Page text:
This is a guest post by Catherine Sietkiewicz
Melbourne Scene: When I picture ancient Egypt the colour palette is particularly beige, dotted with sparse green and a long blue sliver of the Nile passing through. But Tutankhamun and The Golden Age of the Pharaohs, rages a riot of colour and life across that distant, intangible image.
Pieced together by the National Geographic Society, the exhibition at the Melbourne Museum comes from Cairo and details life in the time of the 18th Dynasty and of a nine year old boy (born 1341 BC) who became Pharaoh and was worshipped as his name sake, Tutankhamun – “the image of the living God”. The ten tomb-like exhibition rooms bring you face to face with history and into daily life in Egypt with vivid turquoises, rich greens, burnt terracotta and as Howard Carter, Tut’s discoverer, so precisely said, “everywhere, the glint of gold.”
Walking through it’s almost impossible to believe that the sculpted eyes of ancient gods and goddesses such as the beautiful Nefertiti, and the hand carved chairs with worn, woven seats are over three thousand years old.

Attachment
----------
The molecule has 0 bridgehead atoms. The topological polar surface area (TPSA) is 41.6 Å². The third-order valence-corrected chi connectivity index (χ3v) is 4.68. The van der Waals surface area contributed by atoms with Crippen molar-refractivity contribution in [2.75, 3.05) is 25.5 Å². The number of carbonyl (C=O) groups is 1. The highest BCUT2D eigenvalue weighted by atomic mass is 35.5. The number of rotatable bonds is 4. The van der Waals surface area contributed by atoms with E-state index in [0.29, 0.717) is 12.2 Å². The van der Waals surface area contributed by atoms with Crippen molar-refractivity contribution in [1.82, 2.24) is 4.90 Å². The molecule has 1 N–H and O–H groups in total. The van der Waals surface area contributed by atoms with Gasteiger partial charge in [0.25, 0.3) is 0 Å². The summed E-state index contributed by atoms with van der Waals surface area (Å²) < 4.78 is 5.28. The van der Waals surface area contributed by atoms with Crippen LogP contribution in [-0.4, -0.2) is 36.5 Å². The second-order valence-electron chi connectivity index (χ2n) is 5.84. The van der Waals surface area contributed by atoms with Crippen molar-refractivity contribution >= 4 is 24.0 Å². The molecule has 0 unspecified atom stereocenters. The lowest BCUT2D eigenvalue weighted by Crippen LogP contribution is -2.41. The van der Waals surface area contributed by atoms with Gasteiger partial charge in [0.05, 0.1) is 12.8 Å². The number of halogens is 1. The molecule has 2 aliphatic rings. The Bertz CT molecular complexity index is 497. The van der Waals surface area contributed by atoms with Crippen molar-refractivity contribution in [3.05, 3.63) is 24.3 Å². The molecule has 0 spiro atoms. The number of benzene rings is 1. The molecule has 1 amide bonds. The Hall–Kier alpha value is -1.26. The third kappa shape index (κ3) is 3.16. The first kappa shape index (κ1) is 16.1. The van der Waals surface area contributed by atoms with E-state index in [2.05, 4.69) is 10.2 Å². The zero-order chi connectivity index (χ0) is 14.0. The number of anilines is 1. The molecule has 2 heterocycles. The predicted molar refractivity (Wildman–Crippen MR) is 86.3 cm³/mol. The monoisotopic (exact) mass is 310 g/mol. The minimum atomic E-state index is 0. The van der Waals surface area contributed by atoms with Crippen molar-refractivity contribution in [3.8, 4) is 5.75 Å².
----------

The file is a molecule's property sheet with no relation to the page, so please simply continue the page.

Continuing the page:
Though the gold which glitters amongst ancient precious stones and on carved ornaments left me wondering if perhaps Midas had in fact been an Egyptian mummifier, what struck me most is the sheer humanity captured in the glass cabinets. The small hand carved wooden children’s games and toys which Tut, who died mysteriously aged nineteen, was buried with and his two tiny mummified stillborn children, adorned with all the delicate care of the Pharaoh himself made what I once imagined a rigid, lost civilization, a startlingly 3D, so-tangible-I-could-touch-it society.
Egyptians had an inseparable bond with beliefs of an “afterlife,” and this focus on the life to come greatly affected how they lived in the flesh. One belief in Egyptian tradition was that “to speak the names of the dead is to make them live again,” and though perhaps not the afterlife they envisaged all those years ago, it has in a way proved true. Through Tutankhamun and The Golden Age of The Pharaohs these gods and goddesses truly do breathe second life.
Tutankhamun and The Golden Age of The Pharaohs is on at the Melbourne Museum (direct from the Cairo Museum) until December, tickets available through www.kingtutmelbourne.com.au and with over 350,000 sold in the first two months alone, I recommend you book soon!